Individual Portions

Not all dessert trends involve exciting new combinations of flavors, and one of the most well-represented trends you’ll be seeing as we move forward with 2021 will be the prevalence of individual desserts that go a step beyond the traditional approach of selling slices of cakes, pies, and cheesecakes. In 2009, the National Restaurant Industry’s survey results showed 83% of chefs stating mono-portion desserts were the next big thing in pastry. Restaurants will want to shift desserts and other food items crafted for ease of portability while still delivering on taste and quality.

Individually portioned and wrapped desserts are ideal to cater to this trend.



Nostalgia Is King

Dessert has always served as a safe haven for diners, a soft landing at the end of a meal where favorite indulgences await. Those pre-covid days were a distant memory for us all and now, people are craving what connects them to life before lockdowns. We’re seeing a rise in flavors that reflect comfort and nostalgia, as most people attach certain flavors to their childhood. Of course, that familiarity doesn’t mean that the dessert category lacks imagination. Cookies jam-packed with cereal have cafe visitors reminiscing of Saturday morning cartoons. Chocolate-chunk cookies remind us of laughing and baking with grandma. S’mores toppings can bring anyone back to sitting around the fire and sharing stories with dear friends.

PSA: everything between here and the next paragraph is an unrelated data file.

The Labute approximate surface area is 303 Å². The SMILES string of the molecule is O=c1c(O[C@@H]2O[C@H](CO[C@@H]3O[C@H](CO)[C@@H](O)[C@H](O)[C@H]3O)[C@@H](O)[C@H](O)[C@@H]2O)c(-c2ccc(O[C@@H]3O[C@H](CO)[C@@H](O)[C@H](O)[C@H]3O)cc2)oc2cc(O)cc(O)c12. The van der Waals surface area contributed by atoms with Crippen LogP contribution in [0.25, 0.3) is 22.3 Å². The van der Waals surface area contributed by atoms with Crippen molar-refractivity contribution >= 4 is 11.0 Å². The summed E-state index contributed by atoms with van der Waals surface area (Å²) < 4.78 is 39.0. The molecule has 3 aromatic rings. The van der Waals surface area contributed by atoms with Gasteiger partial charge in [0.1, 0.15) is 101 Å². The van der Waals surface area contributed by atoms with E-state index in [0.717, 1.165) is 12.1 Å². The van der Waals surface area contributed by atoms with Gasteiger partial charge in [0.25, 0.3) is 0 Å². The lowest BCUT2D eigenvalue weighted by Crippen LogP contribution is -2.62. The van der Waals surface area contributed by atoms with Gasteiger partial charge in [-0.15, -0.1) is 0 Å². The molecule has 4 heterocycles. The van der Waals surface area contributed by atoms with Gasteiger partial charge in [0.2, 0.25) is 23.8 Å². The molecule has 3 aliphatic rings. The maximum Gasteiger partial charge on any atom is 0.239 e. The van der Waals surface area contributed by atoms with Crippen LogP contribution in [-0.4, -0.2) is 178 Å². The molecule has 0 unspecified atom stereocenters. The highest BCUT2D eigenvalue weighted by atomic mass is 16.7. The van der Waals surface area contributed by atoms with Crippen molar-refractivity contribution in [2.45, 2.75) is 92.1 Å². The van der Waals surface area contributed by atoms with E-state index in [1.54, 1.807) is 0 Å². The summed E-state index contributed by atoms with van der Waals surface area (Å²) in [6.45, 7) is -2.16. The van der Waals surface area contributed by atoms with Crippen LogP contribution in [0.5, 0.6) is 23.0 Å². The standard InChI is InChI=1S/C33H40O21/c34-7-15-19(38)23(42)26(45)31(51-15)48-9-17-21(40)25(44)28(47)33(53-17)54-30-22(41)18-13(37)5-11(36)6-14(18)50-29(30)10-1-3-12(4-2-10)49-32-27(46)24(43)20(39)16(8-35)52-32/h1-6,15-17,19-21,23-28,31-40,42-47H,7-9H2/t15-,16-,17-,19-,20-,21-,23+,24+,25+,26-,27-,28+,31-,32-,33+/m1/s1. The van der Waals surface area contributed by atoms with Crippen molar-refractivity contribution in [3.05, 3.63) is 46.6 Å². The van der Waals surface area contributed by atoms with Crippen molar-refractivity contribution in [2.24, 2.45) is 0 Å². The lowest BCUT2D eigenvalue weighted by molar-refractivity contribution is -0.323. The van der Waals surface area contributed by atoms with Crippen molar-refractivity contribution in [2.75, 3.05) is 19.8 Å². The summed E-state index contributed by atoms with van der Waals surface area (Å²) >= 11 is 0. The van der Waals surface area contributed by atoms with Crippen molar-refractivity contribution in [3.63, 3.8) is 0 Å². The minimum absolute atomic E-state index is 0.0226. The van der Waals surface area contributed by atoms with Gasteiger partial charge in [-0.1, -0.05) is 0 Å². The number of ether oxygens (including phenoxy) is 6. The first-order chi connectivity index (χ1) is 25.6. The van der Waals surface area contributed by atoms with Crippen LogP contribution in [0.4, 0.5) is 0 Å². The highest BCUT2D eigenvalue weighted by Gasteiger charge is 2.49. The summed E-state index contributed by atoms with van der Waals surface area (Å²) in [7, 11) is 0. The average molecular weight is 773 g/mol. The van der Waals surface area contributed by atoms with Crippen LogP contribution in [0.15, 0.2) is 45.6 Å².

Shareables: Dessert Charcuterie Boards